If I could, I would eat beef jerky every day. As a kid it was tied with gas station nachos as my favorite food. When we bought a food dehydrator a while back, my dream had been realized; I now eat jerky nearly every morning with my breakfast, and it’s my go-to snack. What’s more, making your own jerky allows you to flavor it how you’d like, and at a fraction of the cost of store-bought beef jerky.
You might think the tag of “gluten-free” is unnecessary, but you’d be surprised by the amount of wheat found in commercial jerky and in nearly every other homemade jerky recipe. Traditional soy sauce uses wheat, so we use tamari sauce or coconut aminos. Also, worcestershire usually has some corn or soy in it, but if you shop around you can find some that is more Paleo-friendly, like this one.
3 lb roast (cuts vary by tenderness and price, but “london broil” or eye of round is generally the best)
1/2 cup tamari sauce or coconut aminos
1 tbsp granulated garlic
1 tbsp coarse-ground pepper
1 tbsp sea salt
1 tbsp liquid smoke
1 tsp Worcestershire sauce
1/2 cup water
Trim the fat off your roast. If you are using grass-fed beef, you’ll want to leave a little of the fat still on the beef since it’s highly nutritious. Keep in mind that the more fat you keep, the quicker the meat will spoil. This is never an issue in my house because I usually eat everything within a week.
Slicing the meat can be problematic, but you basically have three options. The first option is to have the butcher slice the meat for you, which they will usually do for free. Secondly, you can hand-slice it yourself at home; if that’s the case, you’ll want to partially freeze the meat to help with your slicing. Lastly, we use our Cuisinart food processor, with instant results (as you can see above).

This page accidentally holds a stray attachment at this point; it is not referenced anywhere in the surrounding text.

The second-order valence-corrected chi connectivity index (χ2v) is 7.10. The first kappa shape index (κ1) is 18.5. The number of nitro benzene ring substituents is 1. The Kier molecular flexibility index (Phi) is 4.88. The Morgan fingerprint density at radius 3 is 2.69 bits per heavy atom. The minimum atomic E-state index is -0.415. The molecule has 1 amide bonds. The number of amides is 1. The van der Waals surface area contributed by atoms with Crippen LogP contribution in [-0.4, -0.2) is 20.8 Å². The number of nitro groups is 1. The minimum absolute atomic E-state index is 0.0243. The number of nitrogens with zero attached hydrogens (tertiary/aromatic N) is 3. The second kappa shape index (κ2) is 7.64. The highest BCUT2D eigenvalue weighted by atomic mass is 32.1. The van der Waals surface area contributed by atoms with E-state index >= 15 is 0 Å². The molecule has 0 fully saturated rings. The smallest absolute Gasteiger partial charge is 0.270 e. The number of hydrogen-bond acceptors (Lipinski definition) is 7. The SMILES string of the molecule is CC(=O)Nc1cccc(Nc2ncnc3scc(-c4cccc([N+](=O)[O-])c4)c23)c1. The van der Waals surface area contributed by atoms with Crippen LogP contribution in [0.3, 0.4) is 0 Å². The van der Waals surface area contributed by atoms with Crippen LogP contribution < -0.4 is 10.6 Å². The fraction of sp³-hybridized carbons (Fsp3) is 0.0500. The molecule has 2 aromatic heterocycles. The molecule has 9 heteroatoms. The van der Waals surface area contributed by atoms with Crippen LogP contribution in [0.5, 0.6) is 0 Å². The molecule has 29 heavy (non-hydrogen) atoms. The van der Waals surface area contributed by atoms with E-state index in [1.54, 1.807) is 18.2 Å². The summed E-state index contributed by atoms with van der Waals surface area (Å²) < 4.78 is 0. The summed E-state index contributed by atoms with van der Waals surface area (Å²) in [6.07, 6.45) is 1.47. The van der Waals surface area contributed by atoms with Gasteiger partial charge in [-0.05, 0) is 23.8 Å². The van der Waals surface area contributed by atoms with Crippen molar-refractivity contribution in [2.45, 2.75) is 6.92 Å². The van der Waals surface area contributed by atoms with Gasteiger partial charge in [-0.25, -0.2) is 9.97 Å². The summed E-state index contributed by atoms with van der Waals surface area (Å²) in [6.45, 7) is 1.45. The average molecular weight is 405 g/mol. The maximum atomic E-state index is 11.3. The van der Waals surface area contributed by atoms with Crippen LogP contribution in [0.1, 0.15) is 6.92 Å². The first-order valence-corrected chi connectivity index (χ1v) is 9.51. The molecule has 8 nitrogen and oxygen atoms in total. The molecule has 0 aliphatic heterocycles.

Next, you’ll want to to mix the remaining ingredients with the sliced meat. I usually put it all in a large bowl and mix it by hand to ensure the beef is evenly coated.
Place the beef in a ziploc bag and put it in the fridge for at least 3 hours, but overnight is best, especially for thicker slices. It’s always a good idea to mush the meat around every once in a while to make sure the beef is consistently marinated.
Lastly, spread the meat on your dehydrator and cook it per the dehydrator’s specifications. Ours takes about five hours for four loaded trays. I suggest rotating the trays every couple of hours so everything cooks evenly. Once the jerky is no longer squishy, turn the heat off and let the trays dry for about 30 minutes before bagging it up, wrapped in paper towels. I also don’t seal the bags for the first day or so to make sure no moisture gets trapped in there.
The beef jerky should keep for about 2-3 weeks on a shelf, and a couple months in the fridge. Three pounds of raw meat should yield about one pound of jerky.
I’ve heard that you can make jerky in an oven on its lowest setting with the door cracked for circulation (which makes sense, since most ovens have a lowest temperature of 170 and we dehydrate at 160 degrees). I may try that in the future just to see how it turns out.